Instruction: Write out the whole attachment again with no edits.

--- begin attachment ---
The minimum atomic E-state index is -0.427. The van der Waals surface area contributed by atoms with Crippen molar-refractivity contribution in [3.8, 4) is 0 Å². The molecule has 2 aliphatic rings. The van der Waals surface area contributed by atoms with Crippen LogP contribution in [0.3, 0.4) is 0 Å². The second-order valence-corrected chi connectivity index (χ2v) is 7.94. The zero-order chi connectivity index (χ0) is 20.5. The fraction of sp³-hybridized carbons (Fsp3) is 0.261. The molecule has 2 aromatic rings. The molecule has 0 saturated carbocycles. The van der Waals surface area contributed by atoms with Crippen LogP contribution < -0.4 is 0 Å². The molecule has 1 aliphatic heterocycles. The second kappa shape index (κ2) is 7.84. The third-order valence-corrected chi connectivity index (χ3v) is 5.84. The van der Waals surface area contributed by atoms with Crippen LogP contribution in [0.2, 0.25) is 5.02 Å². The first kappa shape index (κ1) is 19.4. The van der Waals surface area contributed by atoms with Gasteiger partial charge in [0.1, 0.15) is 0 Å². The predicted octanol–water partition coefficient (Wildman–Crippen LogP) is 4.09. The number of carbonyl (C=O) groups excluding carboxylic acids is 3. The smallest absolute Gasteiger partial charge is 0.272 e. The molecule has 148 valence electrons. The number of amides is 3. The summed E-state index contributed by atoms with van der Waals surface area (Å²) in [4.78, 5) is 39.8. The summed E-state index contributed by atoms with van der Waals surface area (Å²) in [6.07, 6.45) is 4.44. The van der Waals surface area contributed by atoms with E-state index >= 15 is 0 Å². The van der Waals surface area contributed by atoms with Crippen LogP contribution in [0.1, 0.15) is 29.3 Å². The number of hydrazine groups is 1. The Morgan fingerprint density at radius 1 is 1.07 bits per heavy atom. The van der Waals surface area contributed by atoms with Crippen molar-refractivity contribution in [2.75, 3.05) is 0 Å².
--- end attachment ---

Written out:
The minimum atomic E-state index is -0.427. The van der Waals surface area contributed by atoms with Crippen molar-refractivity contribution in [3.8, 4) is 0 Å². The molecule has 2 aliphatic rings. The van der Waals surface area contributed by atoms with Crippen LogP contribution in [0.3, 0.4) is 0 Å². The second-order valence-corrected chi connectivity index (χ2v) is 7.94. The zero-order chi connectivity index (χ0) is 20.5. The fraction of sp³-hybridized carbons (Fsp3) is 0.261. The molecule has 2 aromatic rings. The molecule has 0 saturated carbocycles. The van der Waals surface area contributed by atoms with Crippen LogP contribution < -0.4 is 0 Å². The molecule has 1 aliphatic heterocycles. The second kappa shape index (κ2) is 7.84. The third-order valence-corrected chi connectivity index (χ3v) is 5.84. The van der Waals surface area contributed by atoms with Crippen LogP contribution in [0.2, 0.25) is 5.02 Å². The first kappa shape index (κ1) is 19.4. The van der Waals surface area contributed by atoms with Gasteiger partial charge in [0.1, 0.15) is 0 Å². The predicted octanol–water partition coefficient (Wildman–Crippen LogP) is 4.09. The number of carbonyl (C=O) groups excluding carboxylic acids is 3. The smallest absolute Gasteiger partial charge is 0.272 e. The molecule has 148 valence electrons. The number of amides is 3. The summed E-state index contributed by atoms with van der Waals surface area (Å²) in [4.78, 5) is 39.8. The summed E-state index contributed by atoms with van der Waals surface area (Å²) in [6.07, 6.45) is 4.44. The van der Waals surface area contributed by atoms with E-state index >= 15 is 0 Å². The van der Waals surface area contributed by atoms with Crippen LogP contribution in [0.1, 0.15) is 29.3 Å². The number of hydrazine groups is 1. The Morgan fingerprint density at radius 1 is 1.07 bits per heavy atom. The van der Waals surface area contributed by atoms with Crippen molar-refractivity contribution in [2.75, 3.05) is 0 Å².